David Tarler and Jane M. Cahill, “David, City of,” in The Anchor Bible Dictionary (New York: Doubleday, 1992), vol. 2, p. 55.


Henk J. Franken and Margreet L. Steiner, Excavations in Jerusalem 1961–1967, vol. 2, The Iron Age Extramural Quarter on the South-East Hill (Oxford: Oxford Univ. Press, 1990), pp. 6–7, Fig. 2–2.


Kathleen M. Kenyon, “Excavations in Jerusalem, 1964,” Palestine Exploration Quarterly (PEQ) 97 (1965), p. 12; “Excavations in Jerusalem, 1965,” PEQ 98 (1966), p. 76; Digging Up Jerusalem (London: Ernest Benn, 1974), p. 92.


Yigal Shiloh, “Jerusalem, the City of David, 1982,” Israel Exploration Journal 33 (1983), p. 130; Excavations at the City of David I 1978–1982: Interim Report of the First Five Seasons, Qedem 19 (1984), pp. 12, 26.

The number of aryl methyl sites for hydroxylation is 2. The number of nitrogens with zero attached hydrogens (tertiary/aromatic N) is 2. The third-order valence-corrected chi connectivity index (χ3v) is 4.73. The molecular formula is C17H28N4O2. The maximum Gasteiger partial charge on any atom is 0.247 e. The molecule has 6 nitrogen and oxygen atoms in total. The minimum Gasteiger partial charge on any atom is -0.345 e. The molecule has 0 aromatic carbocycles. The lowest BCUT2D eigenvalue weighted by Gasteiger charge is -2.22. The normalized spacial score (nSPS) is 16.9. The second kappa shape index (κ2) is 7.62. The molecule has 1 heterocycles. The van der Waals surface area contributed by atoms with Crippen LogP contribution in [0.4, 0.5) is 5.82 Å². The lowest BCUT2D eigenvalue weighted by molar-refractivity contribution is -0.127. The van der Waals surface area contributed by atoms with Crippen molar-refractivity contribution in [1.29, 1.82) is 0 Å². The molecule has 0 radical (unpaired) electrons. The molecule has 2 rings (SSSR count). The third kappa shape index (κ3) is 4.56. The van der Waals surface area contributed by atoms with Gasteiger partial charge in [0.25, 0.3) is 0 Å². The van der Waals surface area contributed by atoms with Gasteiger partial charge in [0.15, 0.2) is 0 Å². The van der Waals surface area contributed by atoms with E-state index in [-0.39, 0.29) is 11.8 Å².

R.A.S. Macalister and J.G. Duncan, Excavations on the Hill of Ophel, Jerusalem, 1923–1925, Annual of the Palestine Exploration Fund 4 (1926), pp. 33, 74.


Cahill, Excavations in the City of David, 1978–1985 Directed by Yigal Shiloh: Area G, Qedem (forthcoming).


Kenyon, “Excavations in Jerusalem, 1964,” pp. 12–13.


Franken and Steiner, Excavations, pp. 61, 64.


Cahill and Tarler, “Response,” in Biblical Archaeology Today, 1990: Proceedings of the Second International Congress on Biblical Archaeology, Jerusalem, June–July 1990 (Jerusalem: Israel Exploration Society, 1993), pp. 625–626.


Cahill and Tarler, “Response,” p. 626; Tarler and Cahill, “David, City of” p. 55; Cahill and Tarler, “Excavations Directed by Yigal Shiloh at the City of David, 1978–1985,” in Ancient Jerusalem Revealed, ed. Hillel Geva (Jerusalem: Israel Exploration Society, 1994), pp. 34–35.